Pick one game between the St. Louis Cardinals and Texas Rangers and lure your family to the car with the wild exploits of Oregon-born players in the Series. If they don’t get in, promise to share more history with them.

Start withPortland’s Mickey Lolich. Read the rest of this entry

Oregon Football Number Ones, A History

Originally posted on oregonsportsnews.com

The greatest achievement of a professional football player’s career shows him standing on the Super Bowl podium raising the Lombardi Trophy in one hand, the MVP trophy in the other, and shouting “I’m going to Disneyland – World,” into a Mouseketeer microphone.

Anything less is a huge drop-off until you review your own athletic career.

From an astute fan’s perspective, anyone making an NFL roster is a borderline Superman. They are who you call in an emergency if you know one. You don’t get to the league without taking a few hits along the way, NFL sized hits.

If that’s the pro ultimate, what is the college equivalent? Is it standing on the BCS platform raising the crystal football in one hand, the MVP in the other after winning the Heisman, then going #1 overall in the NFL draft? That hasn’t happened in Oregon, yet.

How close to the dream have Beavers or Ducks come? Starting with Oregon, one player in the history of the program has risen to the top of the professional draft. Read the rest of this entry

Museum Collections Or Historical Hoarding

THE THIN ARCHIVAL LINE

A cultivated museum connoisseur sees a roomful of weapons in the Tower of London and marvels at the minor diversity of each piece.

A hoarder sees the same room and thinks of the screw collection in their kitchen drawer.

A philatelist breaks out tweezers and a magnifying glass to plumb the depths of her new stamp collection.

The hoarder hears the word stamps and goes off while they walk the canyons of Sunset Magazines stacked in their living room.

“Stamps are stupid,” they say. “Don’t they know it’s just a stamp, not some cultural insight? Sunset Magazine is about life. So is National Geographic and newspapers. If it’s stamps they want, they can have them.”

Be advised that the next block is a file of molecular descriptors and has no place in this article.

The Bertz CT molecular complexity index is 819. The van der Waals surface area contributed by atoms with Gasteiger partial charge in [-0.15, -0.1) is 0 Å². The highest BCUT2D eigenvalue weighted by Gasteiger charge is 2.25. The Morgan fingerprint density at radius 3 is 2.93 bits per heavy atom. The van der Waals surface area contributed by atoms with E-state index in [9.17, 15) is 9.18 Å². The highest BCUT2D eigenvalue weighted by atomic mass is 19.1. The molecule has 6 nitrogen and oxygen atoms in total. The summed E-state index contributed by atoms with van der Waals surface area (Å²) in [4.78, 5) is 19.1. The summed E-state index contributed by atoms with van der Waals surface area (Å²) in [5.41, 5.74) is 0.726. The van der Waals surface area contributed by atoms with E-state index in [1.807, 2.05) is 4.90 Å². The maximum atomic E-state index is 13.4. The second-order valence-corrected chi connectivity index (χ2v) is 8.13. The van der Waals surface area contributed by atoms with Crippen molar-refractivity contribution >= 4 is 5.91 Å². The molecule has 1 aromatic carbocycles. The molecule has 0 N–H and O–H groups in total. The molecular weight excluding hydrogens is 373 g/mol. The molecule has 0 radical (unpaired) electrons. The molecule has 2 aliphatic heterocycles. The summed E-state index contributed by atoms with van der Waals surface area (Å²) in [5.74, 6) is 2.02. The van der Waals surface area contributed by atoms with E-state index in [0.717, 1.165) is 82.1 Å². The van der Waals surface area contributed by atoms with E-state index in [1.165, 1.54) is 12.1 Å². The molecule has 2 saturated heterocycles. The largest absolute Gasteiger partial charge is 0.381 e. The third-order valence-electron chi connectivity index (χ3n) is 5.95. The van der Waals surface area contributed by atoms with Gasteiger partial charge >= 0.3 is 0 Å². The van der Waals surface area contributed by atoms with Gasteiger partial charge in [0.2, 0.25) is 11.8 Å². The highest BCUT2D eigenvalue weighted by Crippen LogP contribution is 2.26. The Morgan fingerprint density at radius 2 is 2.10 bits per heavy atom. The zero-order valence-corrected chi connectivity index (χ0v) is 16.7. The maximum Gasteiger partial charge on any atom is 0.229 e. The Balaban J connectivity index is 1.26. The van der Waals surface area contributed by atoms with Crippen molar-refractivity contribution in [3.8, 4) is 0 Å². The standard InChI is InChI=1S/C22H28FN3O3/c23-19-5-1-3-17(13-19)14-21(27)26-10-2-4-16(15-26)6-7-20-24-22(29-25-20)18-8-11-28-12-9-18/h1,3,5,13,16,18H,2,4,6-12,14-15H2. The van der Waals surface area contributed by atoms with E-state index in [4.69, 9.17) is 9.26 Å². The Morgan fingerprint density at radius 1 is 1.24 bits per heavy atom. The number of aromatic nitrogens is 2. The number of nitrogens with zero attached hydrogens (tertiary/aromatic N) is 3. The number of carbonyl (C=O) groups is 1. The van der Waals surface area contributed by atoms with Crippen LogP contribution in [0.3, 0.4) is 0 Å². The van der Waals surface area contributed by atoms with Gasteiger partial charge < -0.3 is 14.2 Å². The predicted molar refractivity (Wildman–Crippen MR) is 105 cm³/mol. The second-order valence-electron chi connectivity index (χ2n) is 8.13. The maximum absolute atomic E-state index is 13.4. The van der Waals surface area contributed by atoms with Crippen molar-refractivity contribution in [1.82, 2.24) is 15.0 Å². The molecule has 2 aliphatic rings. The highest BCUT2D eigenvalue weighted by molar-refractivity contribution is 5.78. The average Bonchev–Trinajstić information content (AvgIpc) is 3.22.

The difference between collecting and hoarding is often a question of public and private.

A collector takes pride showing their treasure, unless it’s Nazi loot or pot-hunter grave robbing; a hoarder lives in quiet shame once they reach the point of an intervention.

Unique collections get showcased on the Discovery Channel. Hoarders find themselves on Oprah or A&E. 

Writers gush about museum grade material in Smithsonian Magazine. Hoarders have their obsession pealed away in Psychology TodayRead the rest of this entry

Big Time History

Publsished on oregonsportsnews.com

WHEN IT’S NOT ABOUT SPORTS, IT’S STILL ABOUT SPORTS

A sports fan’s journey to the top of the college football world is the best part of the trip. While a national championship answers all questions with one word, scoreboard, ignoring other teams along the way  leaves out more than you imagine.

When the Beavers checked out at #4 in the nation during the Dennis Erickson era, they raised the bar higher than any point in Oregon State football.

They missed the Big Time where they would have rolled over Oklahoma and one of the Stoops brothers in the Orange Bowl.

A great year? Read the rest of this entry